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Home > Blog > Firm News > State Farm to pay up to settle suit
by: NPHM | August 12, 2006

State Farm to pay up to settle suit




Customers to share for overpayments in mid-'90s


Plain Dealer Reporter

If you are, or were, a customer of State Farm Mutual Automobile Insurance Co., you may have some money coming to you.

The recent preliminary settlement of an Ohio class-action lawsuit filed more than a decade ago will establish a \$31 million fund to reimburse certain policyholders from the mid-1990s.

The settlement pertains to those customers who paid uninsured/underinsured motorists' premiums on more than one vehicle between Oct. 5, 1994, and Sept. 2, 1997. Such coverage protects policyholders in the event of an accident with someone who is at fault but is not insured or has inadequate insurance. A 1994 Ohio Supreme Court decision determined that only one vehicle in a household needed such coverage.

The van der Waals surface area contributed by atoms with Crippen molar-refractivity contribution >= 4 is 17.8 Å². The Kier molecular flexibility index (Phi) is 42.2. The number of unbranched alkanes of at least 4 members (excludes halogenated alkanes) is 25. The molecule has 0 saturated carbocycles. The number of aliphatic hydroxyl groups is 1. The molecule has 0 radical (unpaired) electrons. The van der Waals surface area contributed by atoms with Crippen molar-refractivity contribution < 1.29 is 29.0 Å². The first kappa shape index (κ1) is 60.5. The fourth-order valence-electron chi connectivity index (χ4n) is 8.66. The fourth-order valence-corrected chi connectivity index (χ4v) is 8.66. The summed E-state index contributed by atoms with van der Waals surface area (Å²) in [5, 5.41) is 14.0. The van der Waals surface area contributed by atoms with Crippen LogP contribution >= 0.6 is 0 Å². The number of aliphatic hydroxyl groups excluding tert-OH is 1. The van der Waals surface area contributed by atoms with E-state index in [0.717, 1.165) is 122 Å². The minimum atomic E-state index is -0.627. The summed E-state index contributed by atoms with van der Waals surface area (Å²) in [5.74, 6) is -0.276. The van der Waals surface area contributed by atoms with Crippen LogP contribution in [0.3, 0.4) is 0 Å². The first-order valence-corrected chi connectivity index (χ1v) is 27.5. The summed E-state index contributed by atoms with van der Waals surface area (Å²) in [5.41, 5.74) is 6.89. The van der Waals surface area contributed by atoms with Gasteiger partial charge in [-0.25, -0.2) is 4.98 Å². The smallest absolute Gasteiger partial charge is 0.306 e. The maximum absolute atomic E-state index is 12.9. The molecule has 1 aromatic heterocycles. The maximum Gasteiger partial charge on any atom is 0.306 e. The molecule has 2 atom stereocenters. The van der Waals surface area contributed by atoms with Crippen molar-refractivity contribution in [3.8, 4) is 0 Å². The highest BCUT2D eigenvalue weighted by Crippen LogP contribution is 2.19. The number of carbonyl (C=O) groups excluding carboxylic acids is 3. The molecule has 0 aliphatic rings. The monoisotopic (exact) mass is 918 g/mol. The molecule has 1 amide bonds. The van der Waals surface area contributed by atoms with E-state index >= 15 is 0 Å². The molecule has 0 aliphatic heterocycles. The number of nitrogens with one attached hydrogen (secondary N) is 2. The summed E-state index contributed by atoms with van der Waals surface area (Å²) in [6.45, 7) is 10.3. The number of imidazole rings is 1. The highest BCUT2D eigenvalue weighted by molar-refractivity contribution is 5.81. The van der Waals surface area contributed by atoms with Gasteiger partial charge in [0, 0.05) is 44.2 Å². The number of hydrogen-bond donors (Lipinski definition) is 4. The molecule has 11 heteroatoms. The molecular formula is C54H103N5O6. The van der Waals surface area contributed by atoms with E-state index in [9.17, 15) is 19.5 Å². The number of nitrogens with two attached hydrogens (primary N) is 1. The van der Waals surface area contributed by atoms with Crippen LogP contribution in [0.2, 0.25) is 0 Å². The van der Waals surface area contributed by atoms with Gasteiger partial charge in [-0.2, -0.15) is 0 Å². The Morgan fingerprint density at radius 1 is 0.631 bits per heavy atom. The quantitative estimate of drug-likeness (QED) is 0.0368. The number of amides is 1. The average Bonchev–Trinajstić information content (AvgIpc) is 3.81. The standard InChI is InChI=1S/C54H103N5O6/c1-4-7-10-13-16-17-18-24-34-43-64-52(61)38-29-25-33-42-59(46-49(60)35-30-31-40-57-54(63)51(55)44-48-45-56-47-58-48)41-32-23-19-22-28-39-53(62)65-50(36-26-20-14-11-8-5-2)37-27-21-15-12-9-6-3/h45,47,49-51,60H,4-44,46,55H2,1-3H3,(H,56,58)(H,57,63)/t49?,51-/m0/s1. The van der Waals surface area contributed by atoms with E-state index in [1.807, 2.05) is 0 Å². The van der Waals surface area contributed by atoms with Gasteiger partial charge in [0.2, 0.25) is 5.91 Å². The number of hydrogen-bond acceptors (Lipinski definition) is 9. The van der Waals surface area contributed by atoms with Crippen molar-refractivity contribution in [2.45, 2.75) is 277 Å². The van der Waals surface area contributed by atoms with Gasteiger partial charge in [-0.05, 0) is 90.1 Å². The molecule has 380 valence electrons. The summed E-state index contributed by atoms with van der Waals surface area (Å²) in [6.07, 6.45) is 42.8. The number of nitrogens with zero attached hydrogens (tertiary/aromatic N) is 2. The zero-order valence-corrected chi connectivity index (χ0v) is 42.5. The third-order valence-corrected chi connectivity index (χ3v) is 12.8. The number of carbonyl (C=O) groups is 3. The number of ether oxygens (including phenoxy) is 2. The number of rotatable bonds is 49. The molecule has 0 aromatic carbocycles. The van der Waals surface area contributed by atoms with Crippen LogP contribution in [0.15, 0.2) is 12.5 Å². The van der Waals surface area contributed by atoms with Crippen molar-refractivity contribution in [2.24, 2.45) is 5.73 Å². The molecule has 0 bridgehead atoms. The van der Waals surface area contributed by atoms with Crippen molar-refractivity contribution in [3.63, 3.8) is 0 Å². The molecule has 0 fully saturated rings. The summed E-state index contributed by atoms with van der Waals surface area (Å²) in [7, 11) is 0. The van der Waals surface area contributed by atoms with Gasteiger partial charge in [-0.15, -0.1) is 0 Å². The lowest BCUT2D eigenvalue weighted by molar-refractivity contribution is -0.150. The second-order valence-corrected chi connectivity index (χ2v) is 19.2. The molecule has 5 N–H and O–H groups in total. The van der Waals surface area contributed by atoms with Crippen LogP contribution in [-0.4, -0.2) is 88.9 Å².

The Ohio legislature subsequently changed state law in 1997 to allow insurance companies to charge the multiple premiums, said Ann Womer Benjamin, director of the Ohio Department of Insurance.

Letters have been mailed to class members advising them of the settlement and providing forms that must be submitted by Sept. 21 to be eligible for reimbursement.

After the payment of \$6.2 million in costs and attorneys' fees and \$30,000 incentive fees to be divided between two of the case's named plaintiffs, the remaining \$24.77 million will be distributed to class members.

The settlement agreement provides a chart that shows a "hypothetical" overpayment of \$400, which when multiplied by a distribution percentage of almost 32% provides a "hypothetical class member's compensation payment" of \$127.08. It's unclear how representative that number might be of an actual refund.

David Paris, an attorney with Nurenberg, Paris, Heller & McCarthy, said the settlement agreement precludes him or attorneys for State Farm from commenting on the agreement.

State Farm does not acknowledge any wrongdoing in agreeing to the settlement.

"We believe it was in the best interest of our policyholders," said State Farm spokesman Kimberly Brimer.

A "fairness hearing" in Summit County Common Pleas Court has been scheduled for Oct. 5 to provide final approval, determine lawyers' fees, decide whether the two plaintiffs are entitled to incentive fees, and to handle any objections.

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